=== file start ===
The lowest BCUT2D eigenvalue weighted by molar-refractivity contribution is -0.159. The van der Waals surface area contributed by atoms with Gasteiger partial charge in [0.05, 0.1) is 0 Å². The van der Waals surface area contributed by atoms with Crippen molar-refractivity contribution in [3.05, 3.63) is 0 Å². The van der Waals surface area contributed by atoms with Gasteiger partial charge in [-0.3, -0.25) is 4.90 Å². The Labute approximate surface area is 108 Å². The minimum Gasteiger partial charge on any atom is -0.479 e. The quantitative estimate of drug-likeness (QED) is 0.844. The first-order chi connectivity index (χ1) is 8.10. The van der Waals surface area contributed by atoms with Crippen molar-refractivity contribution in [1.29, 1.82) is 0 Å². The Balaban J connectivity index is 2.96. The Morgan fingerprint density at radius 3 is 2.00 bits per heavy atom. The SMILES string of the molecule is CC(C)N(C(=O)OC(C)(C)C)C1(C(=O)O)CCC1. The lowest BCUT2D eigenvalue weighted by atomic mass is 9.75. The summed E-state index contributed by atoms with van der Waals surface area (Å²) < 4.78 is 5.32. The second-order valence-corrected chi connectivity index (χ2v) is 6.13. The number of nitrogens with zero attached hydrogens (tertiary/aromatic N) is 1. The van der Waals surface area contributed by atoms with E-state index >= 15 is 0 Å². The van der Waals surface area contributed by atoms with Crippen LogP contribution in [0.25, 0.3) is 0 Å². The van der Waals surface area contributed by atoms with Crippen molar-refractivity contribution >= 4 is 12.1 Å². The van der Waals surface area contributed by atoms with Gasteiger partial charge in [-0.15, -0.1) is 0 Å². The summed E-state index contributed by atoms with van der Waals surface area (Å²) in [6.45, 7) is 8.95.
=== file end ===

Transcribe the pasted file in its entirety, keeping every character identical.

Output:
The lowest BCUT2D eigenvalue weighted by molar-refractivity contribution is -0.159. The van der Waals surface area contributed by atoms with Gasteiger partial charge in [0.05, 0.1) is 0 Å². The van der Waals surface area contributed by atoms with Crippen molar-refractivity contribution in [3.05, 3.63) is 0 Å². The van der Waals surface area contributed by atoms with Gasteiger partial charge in [-0.3, -0.25) is 4.90 Å². The Labute approximate surface area is 108 Å². The minimum Gasteiger partial charge on any atom is -0.479 e. The quantitative estimate of drug-likeness (QED) is 0.844. The first-order chi connectivity index (χ1) is 8.10. The van der Waals surface area contributed by atoms with Crippen molar-refractivity contribution in [1.29, 1.82) is 0 Å². The Balaban J connectivity index is 2.96. The Morgan fingerprint density at radius 3 is 2.00 bits per heavy atom. The SMILES string of the molecule is CC(C)N(C(=O)OC(C)(C)C)C1(C(=O)O)CCC1. The lowest BCUT2D eigenvalue weighted by atomic mass is 9.75. The summed E-state index contributed by atoms with van der Waals surface area (Å²) < 4.78 is 5.32. The second-order valence-corrected chi connectivity index (χ2v) is 6.13. The number of nitrogens with zero attached hydrogens (tertiary/aromatic N) is 1. The van der Waals surface area contributed by atoms with E-state index >= 15 is 0 Å². The van der Waals surface area contributed by atoms with Crippen LogP contribution in [0.25, 0.3) is 0 Å². The van der Waals surface area contributed by atoms with Crippen molar-refractivity contribution >= 4 is 12.1 Å². The van der Waals surface area contributed by atoms with Gasteiger partial charge in [-0.15, -0.1) is 0 Å². The summed E-state index contributed by atoms with van der Waals surface area (Å²) in [6.45, 7) is 8.95.